USS Tuscumbia and Mortar Boats

Since the post is about ships and boats, I figured it fit best over at the Civil War Navy Sesquicentennial Blog. So please click over to that post for more on the little unpowered mortar boats.

A bit more about Island No. 10

The second of my posts on Island No. 10 is up at the Civil War Monitor’s Front Line Blog, so please click over and check it out.

And while you are clicking, check out this post at Vince’s excellent Lancaster at War blog.  A first hand account from a navy mortar crew-member on the river.  Which dovetails in to my next few posts about those big mortars!


Island No 10 009
View across the Mississippi at Island No.10 (the Island is now part of the Missouri shore in the distance)


Front Line Blog: Considering Island No. 10

Looking for my regular daily post here on “To the Sound of the Guns?”

Well click over to the Civil War Monitor’s The Front Line Blog for the first of a set of articles on Island No. 10.  And if you haven’t done so already, please make The Front Line one of your daily stops as you browse through the Civil War blogosphere.

Over the years I’ve given a few… very few… tours of the area where the battlefield of Island No. 10.  Sort of hard to get folks excited about slopping through the mud to see a place that is almost nothing like its wartime appearance.  I’ve given a few presentations to roundtables and other groups.  One theme I like to emphasize is the engineering work.  In addition to army vs. army, the campaign hinged upon the timeless man vs. river.  That story line was repeated on several occasions from March 1862 through July 1863 (and in smaller ways well beyond).

New Madrid Pushes Sesqui Plans

Reviewing my news catches this weekend, I noticed an article from the Southeast Missourian covering sesquicentennial plans in New Madrid, Missouri.  For you narrow-focused eastern types, New Madrid was the objective of General John Pope’s early-1862 campaign on the Mississippi.  Pope’s great success before placing his headquarters where his hindquarters needed to be.

The article notes the town’s plan to provide more interpretation highlighting the Civil War activities.  A planned driving tour will have stops at the local museum, the sites of Forts Thompson and Bankhead, the Union bypass canal site, cemeteries with Civil War veterans, the antebellum Hunter-Dawson home, and other sites in town.  There are plans to reconstruct a portion of Fort Thompson.  This driving tour may integrate with a larger driving tour, projected by the Missouri State Department of Natural Resources, to show off the Civil War sites in the “Show Me!” state.

To promote the Civil War sites, New Madrid plans to place a billboard along nearby I-55, hoping to draw some of the many motorists passing each day.

Now let me slip into editorial mode here…. I don’t wish to sound mean, but that’s horse-and-buggy stuff.  It is evidence, to this native-Missourian, that once again the state has missed the boat when it comes to promoting its history and heritage.

Decades ago the Missouri State Historical Society placed metal markers in county seats and major towns.  Typical for the presentation of that era, these markers offered an overview of the local history.  The marker in New Madrid stands today on the city’s river levee.  It is verbose, one-dimensional, and oh so 1950s.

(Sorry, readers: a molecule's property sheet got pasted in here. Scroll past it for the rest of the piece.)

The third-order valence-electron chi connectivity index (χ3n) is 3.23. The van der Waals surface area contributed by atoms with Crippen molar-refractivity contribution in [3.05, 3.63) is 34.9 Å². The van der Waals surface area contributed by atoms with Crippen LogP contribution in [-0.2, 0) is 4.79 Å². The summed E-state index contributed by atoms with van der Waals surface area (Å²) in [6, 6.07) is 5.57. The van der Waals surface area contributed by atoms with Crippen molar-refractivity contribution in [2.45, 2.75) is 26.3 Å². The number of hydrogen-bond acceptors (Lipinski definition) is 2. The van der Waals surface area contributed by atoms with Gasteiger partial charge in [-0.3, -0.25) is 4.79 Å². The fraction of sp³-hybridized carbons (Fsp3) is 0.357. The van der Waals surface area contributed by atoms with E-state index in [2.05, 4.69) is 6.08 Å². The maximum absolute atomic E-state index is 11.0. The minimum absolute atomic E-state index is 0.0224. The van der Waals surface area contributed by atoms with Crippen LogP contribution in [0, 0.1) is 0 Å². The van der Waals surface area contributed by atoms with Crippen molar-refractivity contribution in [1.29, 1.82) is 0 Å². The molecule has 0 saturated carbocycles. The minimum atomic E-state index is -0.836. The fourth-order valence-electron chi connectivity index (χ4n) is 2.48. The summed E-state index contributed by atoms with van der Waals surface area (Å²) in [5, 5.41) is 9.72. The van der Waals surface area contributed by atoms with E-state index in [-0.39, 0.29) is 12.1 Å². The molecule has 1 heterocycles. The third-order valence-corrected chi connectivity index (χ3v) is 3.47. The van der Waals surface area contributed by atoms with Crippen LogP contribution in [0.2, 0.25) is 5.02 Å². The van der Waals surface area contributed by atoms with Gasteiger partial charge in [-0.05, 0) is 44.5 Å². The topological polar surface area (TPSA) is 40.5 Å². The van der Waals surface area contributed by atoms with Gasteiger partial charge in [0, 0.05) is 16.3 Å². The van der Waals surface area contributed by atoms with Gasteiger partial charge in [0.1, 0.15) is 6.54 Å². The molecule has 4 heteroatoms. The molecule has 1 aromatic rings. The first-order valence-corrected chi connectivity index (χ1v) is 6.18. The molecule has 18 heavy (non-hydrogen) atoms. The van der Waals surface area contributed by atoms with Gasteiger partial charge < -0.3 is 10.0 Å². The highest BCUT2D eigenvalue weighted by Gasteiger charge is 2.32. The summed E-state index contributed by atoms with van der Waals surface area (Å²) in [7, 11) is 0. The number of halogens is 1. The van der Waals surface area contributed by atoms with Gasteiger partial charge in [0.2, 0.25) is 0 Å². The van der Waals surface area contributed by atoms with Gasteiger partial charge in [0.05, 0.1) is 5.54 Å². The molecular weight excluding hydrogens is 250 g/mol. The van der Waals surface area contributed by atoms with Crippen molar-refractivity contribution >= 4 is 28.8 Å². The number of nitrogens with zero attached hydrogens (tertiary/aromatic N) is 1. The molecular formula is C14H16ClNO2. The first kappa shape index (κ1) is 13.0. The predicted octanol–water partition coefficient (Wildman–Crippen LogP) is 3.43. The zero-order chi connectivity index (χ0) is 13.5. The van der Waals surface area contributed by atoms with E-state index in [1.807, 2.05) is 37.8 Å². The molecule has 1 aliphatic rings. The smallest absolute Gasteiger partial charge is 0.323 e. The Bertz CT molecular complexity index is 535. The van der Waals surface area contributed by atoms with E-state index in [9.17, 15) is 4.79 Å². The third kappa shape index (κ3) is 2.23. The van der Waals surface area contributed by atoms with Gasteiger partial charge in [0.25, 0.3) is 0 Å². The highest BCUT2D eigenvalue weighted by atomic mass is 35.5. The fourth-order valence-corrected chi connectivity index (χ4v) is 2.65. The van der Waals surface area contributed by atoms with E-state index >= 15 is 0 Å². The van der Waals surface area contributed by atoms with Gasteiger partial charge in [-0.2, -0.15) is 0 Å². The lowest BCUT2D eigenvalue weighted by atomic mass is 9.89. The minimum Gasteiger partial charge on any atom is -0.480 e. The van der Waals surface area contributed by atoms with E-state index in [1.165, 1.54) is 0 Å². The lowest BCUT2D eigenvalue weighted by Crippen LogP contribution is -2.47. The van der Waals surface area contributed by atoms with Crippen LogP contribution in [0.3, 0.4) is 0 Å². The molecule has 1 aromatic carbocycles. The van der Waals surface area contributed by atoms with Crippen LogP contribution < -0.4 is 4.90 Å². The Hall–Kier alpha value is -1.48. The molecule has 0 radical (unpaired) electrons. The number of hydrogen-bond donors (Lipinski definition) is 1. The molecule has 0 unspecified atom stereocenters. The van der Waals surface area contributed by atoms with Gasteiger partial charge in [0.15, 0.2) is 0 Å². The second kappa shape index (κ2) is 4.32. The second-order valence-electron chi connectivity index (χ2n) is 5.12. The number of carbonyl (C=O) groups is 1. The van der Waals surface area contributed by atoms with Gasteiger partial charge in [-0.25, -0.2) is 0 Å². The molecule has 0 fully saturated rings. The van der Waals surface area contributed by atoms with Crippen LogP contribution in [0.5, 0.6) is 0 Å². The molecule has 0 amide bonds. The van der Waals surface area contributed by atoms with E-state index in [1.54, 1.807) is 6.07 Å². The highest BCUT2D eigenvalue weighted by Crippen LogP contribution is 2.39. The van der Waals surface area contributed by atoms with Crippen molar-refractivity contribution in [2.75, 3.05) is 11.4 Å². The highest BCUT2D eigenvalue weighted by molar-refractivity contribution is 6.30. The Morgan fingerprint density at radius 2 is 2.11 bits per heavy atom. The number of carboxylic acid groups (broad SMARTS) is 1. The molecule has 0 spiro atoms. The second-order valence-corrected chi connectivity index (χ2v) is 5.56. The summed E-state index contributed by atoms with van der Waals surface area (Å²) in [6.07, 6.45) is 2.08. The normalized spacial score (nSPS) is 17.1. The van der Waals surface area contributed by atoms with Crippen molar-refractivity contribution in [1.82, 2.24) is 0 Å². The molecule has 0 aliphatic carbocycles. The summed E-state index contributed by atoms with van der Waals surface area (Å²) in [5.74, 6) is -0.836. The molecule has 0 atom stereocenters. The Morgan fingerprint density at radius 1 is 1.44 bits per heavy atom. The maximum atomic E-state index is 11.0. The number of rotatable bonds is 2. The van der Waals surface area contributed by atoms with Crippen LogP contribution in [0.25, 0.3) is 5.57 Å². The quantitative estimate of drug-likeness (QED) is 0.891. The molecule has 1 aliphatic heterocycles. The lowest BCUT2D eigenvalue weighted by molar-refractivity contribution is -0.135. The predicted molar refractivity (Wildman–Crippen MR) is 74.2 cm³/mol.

More recently, the Department of Natural Resources has erected Civil War focused markers at sites around the state.  The marker for New Madrid and Island No. 10 is typical of this series.  Although somewhat verbose, this marker is focused on the 1862 campaign and offers a map and illustrations.

Those two markers are the main interpretive exhibits for visitors today – unless of course they plan to run the backroads through Tennessee and Kentucky where similar markers orient visitors.  For the modern day traveler, New Madrid’s location near I-55 makes it the logical “entry point” for any visit to the Island No. 10 area.  I hesitate to say “battlefield” because, as I pointed out a few weeks ago, the river has “unmade” that battlefield with 150 years worth of flooding and course changes.  Still there is some value in the study of the campaign, at the river’s edge.

I think the larger issue here is the lack of a integrated state system, and cooperation across state lines.  Missouri’s Civil War Heritage Foundation, a non-profit, has taken up the challenge on the west side of the river.  But I am not clear as to the relation between that foundation and the state’s DNR.   From my “outsider” view, the logical step would be for the state to work with the Civil War Trails program.  Currently Civil War Traveler, the program’s web facing component, lists some sites in Southeast Missouri.  But note New Madrid and Island No. 10 are conspicuously absent.  And of course, since Missouri is not affiliated with the Civil War Trails marker system, there are none of the familiar waysides.  (However, on the Tennessee side of the river, a new Civil War Trails marker is scheduled for the Tiptonville area.)

I’ve drug you through all those links for a reason.  In today’s world with smart phones and wireless internet, visitors are apt to plan their tours in advance.  Further, with gas prices reaching that of the proverbial “arm” and “leg” levels, they are less likely to go “exploring” off the interstate based on a billboard.  Particularly where the locations are 20 to 40 minutes off the main highway.

A cheaper alternative, but one that would require some higher level involvement with the state, would be joining the Civil War Trails system.  How about it Missouri Department of Tourism?